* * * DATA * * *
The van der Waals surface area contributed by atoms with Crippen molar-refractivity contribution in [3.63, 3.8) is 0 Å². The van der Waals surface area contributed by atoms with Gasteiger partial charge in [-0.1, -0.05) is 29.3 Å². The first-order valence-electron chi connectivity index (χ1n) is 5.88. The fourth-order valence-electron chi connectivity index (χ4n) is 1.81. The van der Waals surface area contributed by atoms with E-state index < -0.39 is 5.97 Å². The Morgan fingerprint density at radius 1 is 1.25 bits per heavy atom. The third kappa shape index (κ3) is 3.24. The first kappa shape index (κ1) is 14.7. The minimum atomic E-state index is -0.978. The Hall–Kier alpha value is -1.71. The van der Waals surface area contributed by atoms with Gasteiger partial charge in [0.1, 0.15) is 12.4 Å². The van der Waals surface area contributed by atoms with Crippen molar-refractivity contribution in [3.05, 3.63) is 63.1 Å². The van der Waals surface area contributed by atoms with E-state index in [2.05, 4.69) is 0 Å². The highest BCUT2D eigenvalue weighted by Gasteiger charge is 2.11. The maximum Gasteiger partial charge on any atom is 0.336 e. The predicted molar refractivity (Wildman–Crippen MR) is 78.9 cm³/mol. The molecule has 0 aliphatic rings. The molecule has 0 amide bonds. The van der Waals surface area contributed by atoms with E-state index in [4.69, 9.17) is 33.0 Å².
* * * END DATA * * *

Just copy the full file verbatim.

The van der Waals surface area contributed by atoms with Crippen molar-refractivity contribution in [3.63, 3.8) is 0 Å². The van der Waals surface area contributed by atoms with Gasteiger partial charge in [-0.1, -0.05) is 29.3 Å². The first-order valence-electron chi connectivity index (χ1n) is 5.88. The fourth-order valence-electron chi connectivity index (χ4n) is 1.81. The van der Waals surface area contributed by atoms with E-state index < -0.39 is 5.97 Å². The Morgan fingerprint density at radius 1 is 1.25 bits per heavy atom. The third kappa shape index (κ3) is 3.24. The first kappa shape index (κ1) is 14.7. The minimum atomic E-state index is -0.978. The Hall–Kier alpha value is -1.71. The van der Waals surface area contributed by atoms with Gasteiger partial charge in [0.1, 0.15) is 12.4 Å². The van der Waals surface area contributed by atoms with Crippen molar-refractivity contribution in [3.05, 3.63) is 63.1 Å². The van der Waals surface area contributed by atoms with E-state index in [2.05, 4.69) is 0 Å². The highest BCUT2D eigenvalue weighted by Gasteiger charge is 2.11. The maximum Gasteiger partial charge on any atom is 0.336 e. The predicted molar refractivity (Wildman–Crippen MR) is 78.9 cm³/mol. The molecule has 0 aliphatic rings. The molecule has 0 amide bonds. The van der Waals surface area contributed by atoms with E-state index in [4.69, 9.17) is 33.0 Å².